In 2001, the British economist Jim O’Neill coined the term BRIC nations to describe the rapidly developing global economies of Brazil, Russia, India and China, with South Africa being added in 2010.
In the first of a five-part series looking at how far these countries have come, Albie Mills discovers how Brazil’s use of the rule of law could have wider implications for corruption continent-wide.
Picture the scene: Tony Blair and John Bercow are in prison. David Cameron has been impeached, Theresa May faces impeachment proceedings and she is about to be wiped out at a general election with around 3% of the national vote in polls. No, it’s not Momentum fan fiction. It’s the British equivalent of what has happened in Brazil since it’s christening as a BRIC nation in 2001.
Much like Tony Blair did in 1997, Luiz Inácio Lula da Silva (Lula for short) walked into the Brazilian presidency in 2003 on a wave of optimism and as the candidate for the Partido dos Trabalhadores (PT), the Brazilian Workers’ Party. He introduced popular policies such as Minha Casa Minha Vida, a housing programme that brought millions out of poverty and popular education reforms such as Bolso Familiar. When he left office in 2011, he had approval ratings close to 85%, almost unheard of in liberal democracies, particularly after eight years in office. The pro-cyclical policies employed by his government brought a vast economic boom, in which Brazil’s GDP grew from $508bn at the start of his term to $2.6trn at the end, that extended into Dilma Rousseff’s tenure and brought her the same kind of adulation that Lula had enjoyed.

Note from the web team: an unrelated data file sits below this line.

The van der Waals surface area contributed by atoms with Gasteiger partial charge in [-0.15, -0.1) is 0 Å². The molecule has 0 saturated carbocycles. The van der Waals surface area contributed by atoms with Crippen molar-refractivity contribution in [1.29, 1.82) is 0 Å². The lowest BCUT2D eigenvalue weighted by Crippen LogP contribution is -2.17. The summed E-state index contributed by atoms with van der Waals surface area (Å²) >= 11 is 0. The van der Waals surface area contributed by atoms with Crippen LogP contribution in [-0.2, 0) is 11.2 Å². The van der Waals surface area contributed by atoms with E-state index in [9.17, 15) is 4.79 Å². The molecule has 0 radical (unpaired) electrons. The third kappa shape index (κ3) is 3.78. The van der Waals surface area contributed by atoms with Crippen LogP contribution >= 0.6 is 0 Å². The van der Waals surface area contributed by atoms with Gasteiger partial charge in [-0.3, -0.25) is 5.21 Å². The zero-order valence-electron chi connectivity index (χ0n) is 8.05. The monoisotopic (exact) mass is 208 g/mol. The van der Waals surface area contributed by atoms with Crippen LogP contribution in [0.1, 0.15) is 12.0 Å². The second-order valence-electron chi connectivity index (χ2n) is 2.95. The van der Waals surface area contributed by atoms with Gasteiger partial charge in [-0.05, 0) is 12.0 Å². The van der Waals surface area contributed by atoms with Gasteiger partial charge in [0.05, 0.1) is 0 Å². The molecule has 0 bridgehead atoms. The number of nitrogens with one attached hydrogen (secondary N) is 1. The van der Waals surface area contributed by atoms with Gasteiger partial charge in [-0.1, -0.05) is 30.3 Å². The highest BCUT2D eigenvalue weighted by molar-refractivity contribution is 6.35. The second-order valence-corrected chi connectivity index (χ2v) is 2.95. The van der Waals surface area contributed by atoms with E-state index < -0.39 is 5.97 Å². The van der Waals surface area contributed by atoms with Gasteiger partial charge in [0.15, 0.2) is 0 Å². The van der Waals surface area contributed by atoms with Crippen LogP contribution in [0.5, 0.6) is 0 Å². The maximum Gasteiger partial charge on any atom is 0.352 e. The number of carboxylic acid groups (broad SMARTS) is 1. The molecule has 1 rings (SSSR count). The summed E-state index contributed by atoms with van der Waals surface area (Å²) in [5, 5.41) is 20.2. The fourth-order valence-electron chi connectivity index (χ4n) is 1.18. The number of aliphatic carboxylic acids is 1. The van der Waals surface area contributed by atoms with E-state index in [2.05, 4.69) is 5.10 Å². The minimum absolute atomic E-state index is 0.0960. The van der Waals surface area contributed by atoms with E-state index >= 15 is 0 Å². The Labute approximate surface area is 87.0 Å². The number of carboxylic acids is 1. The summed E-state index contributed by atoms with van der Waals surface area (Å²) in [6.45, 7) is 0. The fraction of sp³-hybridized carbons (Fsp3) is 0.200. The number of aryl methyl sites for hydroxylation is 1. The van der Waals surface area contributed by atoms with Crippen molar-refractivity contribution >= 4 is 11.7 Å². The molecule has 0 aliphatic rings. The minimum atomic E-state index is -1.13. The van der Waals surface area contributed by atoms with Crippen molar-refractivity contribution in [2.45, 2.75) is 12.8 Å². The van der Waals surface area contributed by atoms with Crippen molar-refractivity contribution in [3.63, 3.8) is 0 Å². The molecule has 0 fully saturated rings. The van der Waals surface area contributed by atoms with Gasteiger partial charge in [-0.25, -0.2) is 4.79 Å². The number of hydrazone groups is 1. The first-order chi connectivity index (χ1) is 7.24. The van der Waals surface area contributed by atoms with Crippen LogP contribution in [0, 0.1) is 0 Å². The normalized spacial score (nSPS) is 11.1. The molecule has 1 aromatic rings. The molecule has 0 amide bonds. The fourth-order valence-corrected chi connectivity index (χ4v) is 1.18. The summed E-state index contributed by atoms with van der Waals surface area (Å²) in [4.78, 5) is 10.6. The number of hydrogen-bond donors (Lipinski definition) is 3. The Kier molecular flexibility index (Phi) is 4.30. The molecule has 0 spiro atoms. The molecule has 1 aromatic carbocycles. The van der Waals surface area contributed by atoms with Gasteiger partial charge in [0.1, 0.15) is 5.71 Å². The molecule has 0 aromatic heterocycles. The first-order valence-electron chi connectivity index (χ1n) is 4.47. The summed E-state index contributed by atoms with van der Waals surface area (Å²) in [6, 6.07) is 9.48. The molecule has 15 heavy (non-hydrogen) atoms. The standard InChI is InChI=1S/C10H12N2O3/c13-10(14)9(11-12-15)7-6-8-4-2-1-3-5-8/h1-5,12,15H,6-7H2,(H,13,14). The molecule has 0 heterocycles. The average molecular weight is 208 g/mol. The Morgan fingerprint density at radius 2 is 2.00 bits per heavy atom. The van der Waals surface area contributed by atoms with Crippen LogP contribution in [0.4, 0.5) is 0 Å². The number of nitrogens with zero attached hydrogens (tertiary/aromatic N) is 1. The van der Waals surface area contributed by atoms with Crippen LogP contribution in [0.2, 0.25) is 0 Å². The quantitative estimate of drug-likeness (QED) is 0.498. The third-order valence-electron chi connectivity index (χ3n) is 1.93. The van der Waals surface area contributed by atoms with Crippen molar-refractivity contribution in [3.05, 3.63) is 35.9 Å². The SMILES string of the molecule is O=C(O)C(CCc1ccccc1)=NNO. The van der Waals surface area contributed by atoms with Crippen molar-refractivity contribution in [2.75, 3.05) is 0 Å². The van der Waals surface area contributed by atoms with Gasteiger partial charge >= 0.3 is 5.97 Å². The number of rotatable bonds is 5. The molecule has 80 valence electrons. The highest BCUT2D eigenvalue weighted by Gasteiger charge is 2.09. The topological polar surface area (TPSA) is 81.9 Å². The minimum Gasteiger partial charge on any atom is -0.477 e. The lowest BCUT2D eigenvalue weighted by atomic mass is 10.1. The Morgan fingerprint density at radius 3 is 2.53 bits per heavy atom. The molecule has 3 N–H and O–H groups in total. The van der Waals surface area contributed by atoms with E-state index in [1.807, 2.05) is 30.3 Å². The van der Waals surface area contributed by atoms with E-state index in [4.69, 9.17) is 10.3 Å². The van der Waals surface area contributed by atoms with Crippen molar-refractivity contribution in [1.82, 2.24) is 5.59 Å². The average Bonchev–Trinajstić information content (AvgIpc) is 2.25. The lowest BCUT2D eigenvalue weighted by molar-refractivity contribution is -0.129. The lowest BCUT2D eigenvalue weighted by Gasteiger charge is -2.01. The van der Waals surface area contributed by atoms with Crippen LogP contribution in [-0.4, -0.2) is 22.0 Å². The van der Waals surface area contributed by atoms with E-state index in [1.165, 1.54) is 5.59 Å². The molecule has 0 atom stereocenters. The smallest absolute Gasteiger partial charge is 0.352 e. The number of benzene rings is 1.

However, it has all turned sour since then. Since 2014, Brazil has experienced a mammoth recession and the anger and hardship that this recession is causing has also fed a desire for transparency in government. As in many Latin American countries, slush funds (caixa dois) have always oiled the wheels of government. However, the term ‘slush fund’ doesn’t really do justice to the bribery scandal at the heart of Brazilian government for the past fifteen years. It all centres around Petrobras, Brazil’s semi-nationalised petroleum company, and Odebrecht, Latin America’s largest construction company, responsible for much of Rio de Janeiro’s Olympic infrastructure and Caracas’ metro system. The scheme involved bribes paid to government officials in exchange for construction contracts with Petrobras.
This may seem like nothing new. Indeed, Mariano Rajoy has just been unseated as Prime Minister of Spain for his role in a similar kickback scandal, the Gürtel Case. However, the scale of the scandal in Brazil is what makes this case so terrifying. Lula accepted, personally, a beachfront apartment from OAS, a subsidiary of Odebrecht as well as numerous donations to the PT from Odebrecht. Rather more unfairly, Dilma Rousseff was impeached in 2016 for massaging economic figures, something employed by chancellors worldwide, though she was doubtless swept up by the tide of anger surrounding her party’s actions and the general state of the Brazilian economy. The most heinous examples of caixa dois are to be found, however, in the Movimento Democrático Brasileiro (MDB), Brazil’s centre-right party. Michel Temer, Brazil’s current MDB President, has had impeachment proceedings brought against him for accepting $40m in donations from Petrobras, $5m personally for resolving the tax issues of JBS, a meatpacking firm, as well as obstruction of justice because he heavily reduced the funding for the police team investigating him. According to recent polls, around 81% of the Brazilian population want Temer impeached, which may have happened earlier had the money-laundering, tax-evading ex-Speaker and MDB MP, Eduardo Cunha, not brought impeachment proceedings against Rousseff rather than Temer.